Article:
‘Maniac’ Interview [Video]: Elijah Wood Enjoys Playing with Blood, Scalps & More

Elijah Wood isn’t just playing a serial killer in the remake of William Lustig’s Maniac; he’s putting the audience inside Frank’s head, too, and that’s an undeniably dark and twisted place to be for 89 minutes. (Read our Maniac review.)

Wood leads the new version as a young man with a serious mommy complex. After she passes away, he takes over the family’s mannequin business - but Frank’s top priority isn’t tending to the statues in their showroom, but rather amassing a private collection of mannequins of his own, each of which is topped with a real human scalp.

Clearly Wood isn’t Frank, and he’s played loads of lovable and honorable characters throughout his career, but the role of Frank in Maniac is a tough one to shake. Like those first six minutes unveiled back in December, the rest of the film plays out through Frank’s point of view, so not only are you experiencing vicious murders, you’re doing so from the ultimate vantage point - the killer’s. There’s still a thrill in being with a victim as he or she tries to run and hide, but walking in Frank’s shoes and knowing what’s coming as he stalks his prey achieves an unprecedented level of dread.

Elijah Wood in Maniac

However, even though Wood’s work will undoubtedly leave viewers with pits in their stomachs, portraying Frank on set didn’t have the same effect on him:

“I didn’t approach it from a method standpoint so I don’t feel like I was living in the character’s skin for a month. I tried to understand the character as much as I could, and I tried to find the humanity within the character, but I didn’t walk away feeling like I’d lived in the character and left with a sense of being disturbed.”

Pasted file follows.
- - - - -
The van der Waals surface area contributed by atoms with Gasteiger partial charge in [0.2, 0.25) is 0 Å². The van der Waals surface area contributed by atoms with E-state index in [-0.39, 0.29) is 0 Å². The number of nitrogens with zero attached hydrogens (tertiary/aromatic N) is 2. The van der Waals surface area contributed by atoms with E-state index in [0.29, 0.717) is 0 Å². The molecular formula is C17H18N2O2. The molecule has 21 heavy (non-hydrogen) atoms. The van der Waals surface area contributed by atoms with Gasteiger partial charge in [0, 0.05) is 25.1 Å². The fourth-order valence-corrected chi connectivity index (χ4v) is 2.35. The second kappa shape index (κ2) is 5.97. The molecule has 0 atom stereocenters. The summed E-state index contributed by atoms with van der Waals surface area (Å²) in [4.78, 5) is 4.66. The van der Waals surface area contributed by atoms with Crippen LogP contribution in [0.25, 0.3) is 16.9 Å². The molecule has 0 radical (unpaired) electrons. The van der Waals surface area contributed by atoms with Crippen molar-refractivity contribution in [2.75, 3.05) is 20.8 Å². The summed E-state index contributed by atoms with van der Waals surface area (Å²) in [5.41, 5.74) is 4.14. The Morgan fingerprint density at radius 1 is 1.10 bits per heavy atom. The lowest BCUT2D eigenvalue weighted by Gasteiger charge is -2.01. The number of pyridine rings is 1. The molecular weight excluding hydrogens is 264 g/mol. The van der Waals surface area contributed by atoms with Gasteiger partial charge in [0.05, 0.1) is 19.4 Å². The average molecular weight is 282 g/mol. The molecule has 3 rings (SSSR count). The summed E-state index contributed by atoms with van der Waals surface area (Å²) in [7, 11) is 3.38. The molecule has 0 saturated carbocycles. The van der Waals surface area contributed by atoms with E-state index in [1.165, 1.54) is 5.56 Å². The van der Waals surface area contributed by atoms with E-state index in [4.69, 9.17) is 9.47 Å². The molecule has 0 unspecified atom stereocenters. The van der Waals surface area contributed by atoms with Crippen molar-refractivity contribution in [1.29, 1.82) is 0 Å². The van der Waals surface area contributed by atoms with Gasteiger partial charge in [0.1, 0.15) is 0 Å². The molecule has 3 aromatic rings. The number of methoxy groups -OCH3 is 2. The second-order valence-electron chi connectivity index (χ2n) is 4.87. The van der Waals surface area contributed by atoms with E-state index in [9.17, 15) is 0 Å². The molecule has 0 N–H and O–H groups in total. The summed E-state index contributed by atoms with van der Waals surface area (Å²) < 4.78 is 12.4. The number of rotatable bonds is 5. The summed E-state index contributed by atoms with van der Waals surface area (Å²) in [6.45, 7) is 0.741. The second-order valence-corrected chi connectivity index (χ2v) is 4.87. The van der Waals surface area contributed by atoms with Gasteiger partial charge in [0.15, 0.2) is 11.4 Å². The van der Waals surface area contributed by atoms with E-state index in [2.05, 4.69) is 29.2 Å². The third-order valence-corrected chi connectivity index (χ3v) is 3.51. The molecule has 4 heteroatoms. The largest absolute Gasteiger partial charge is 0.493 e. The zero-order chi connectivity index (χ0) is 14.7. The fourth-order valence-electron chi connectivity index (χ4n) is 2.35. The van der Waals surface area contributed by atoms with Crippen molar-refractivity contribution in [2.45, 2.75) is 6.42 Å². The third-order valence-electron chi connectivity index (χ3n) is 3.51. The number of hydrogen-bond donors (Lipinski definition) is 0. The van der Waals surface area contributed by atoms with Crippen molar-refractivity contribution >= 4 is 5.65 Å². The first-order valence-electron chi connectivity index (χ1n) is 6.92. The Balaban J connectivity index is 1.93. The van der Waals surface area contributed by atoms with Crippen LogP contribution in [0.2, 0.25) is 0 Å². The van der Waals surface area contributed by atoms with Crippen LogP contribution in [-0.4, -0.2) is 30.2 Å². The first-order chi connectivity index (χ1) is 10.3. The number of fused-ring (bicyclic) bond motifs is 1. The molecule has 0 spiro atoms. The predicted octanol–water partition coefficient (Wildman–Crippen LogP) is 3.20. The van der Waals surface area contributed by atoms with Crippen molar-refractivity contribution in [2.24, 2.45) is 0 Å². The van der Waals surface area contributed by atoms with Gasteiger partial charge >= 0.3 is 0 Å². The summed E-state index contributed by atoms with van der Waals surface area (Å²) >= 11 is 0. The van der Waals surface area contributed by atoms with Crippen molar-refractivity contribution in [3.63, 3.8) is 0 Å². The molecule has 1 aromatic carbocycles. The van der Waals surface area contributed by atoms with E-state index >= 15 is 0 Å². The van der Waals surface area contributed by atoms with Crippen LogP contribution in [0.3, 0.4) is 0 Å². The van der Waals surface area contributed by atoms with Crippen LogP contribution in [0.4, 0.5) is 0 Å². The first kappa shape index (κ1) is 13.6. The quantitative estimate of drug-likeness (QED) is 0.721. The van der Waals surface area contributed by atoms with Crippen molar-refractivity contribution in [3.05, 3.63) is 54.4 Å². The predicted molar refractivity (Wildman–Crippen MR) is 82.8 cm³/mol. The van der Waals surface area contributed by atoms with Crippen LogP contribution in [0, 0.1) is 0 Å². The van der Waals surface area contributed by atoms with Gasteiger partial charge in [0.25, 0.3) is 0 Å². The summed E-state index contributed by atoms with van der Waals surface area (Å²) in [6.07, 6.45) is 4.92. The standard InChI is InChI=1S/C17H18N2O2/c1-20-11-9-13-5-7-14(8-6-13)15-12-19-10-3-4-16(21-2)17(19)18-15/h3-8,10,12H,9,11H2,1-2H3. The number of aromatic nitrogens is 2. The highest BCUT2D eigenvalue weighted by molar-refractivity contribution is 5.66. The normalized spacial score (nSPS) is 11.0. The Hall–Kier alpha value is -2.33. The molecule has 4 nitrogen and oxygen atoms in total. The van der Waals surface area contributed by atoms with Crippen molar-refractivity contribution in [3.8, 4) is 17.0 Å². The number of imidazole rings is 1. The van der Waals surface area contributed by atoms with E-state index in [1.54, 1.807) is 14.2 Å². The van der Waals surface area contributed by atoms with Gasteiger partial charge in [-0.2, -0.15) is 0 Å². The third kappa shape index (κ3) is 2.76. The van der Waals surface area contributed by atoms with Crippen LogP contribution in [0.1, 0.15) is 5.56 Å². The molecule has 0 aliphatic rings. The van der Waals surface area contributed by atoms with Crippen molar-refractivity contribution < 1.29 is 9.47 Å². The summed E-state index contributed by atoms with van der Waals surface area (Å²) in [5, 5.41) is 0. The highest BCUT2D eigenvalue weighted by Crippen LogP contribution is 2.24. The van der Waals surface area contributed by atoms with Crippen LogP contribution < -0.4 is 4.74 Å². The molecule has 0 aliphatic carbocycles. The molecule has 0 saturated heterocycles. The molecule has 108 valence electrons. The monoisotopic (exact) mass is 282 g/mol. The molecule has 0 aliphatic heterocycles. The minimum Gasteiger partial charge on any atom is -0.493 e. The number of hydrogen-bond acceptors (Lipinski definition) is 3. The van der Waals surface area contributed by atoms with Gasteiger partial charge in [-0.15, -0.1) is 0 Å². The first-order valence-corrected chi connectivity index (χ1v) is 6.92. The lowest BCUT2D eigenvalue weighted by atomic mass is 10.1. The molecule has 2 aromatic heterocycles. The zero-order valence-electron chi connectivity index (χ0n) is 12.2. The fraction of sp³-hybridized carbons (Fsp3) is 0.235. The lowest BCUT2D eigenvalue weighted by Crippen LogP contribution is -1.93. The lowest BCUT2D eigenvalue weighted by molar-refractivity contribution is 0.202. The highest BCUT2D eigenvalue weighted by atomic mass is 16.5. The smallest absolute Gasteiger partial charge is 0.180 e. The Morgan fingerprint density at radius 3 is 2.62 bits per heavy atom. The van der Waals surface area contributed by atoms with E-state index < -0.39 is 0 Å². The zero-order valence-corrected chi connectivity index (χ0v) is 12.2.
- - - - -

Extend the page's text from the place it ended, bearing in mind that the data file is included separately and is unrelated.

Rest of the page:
Even though Wood attributes his ability to shake Frank off to his love of the genre, he did admit that there were particular scenes that made him uncomfortable:








“If you’re talking about occupying that dark space of the character, I think where it manifests most on set was physically having to simulate murder on these women. And I think it really manifested most – well, two of the deaths. The Lucy character and then the character of the museum curator, both of those because one I’m strangling, and those were my hands, and that’s uncomfortable, and then another with the woman who works at the museum, pushing her head under the water. Because everything else is simulated for the most part, I mean, it is entirely, but that literally was me pushing her head under the water. And granted, she was controlling it, but in that moment it feels so real.”






While certain moments did feel unnervingly real, Wood also greatly appreciated the disconnect that existed because it let the horror-lover in him have a blast with the abundance of blood and grotesque props, particularly while shooting one of the final scenes of the film.

“As graphic as the film gets, we didn’t actually have that many days with a lot of blood, so it was really fun to have a particularly gory sequence to portray. That was one of the most fun days just in terms of having a lot of – because most of the work in the film is practical. We didn’t really have many digital effects, so most of what you’re seeing was in camera anyway. The scalpings were all practical, and it was really fun to work with those things.

You know, it’s interesting, when you’re making a horror film, there’s a great disconnect to a certain degree, too, so as much as you’re asking if I was in the headspace of the character and was it disturbing to occupy that space, there was also this great element of being a fan of the genre and getting to play with blood and scalps and knives, you know, from an objective standpoint.”

Wood took his love of creating horror to the next level in the fall of 2012, when he joined forces with Daniel Noah and Josh C. Waller (Raze)  to create his own genre production company, The Woodshed. So far they’ve got a movie in post called A Girl Walks Home Alone at Night, an Iranian black and white vampire film; a film set for distribution called Toad Road, a piece almost entirely constructed with documentary footage that weaves in a narrative through the Toad Road myth; and another going into production in July called Cooties. Wood calls that one “a horror comedy about a zombie-esque virus that affects children pre-puberty in an elementary school.”

You can catch even more about Wood’s work at The Woodshed as well as loads more about his experience making Maniac in the full video interview at the top of this article.


Maniac will get a limited release on Friday, June 21, 2013.

Follow Perri on Twitter @PNemiroff.

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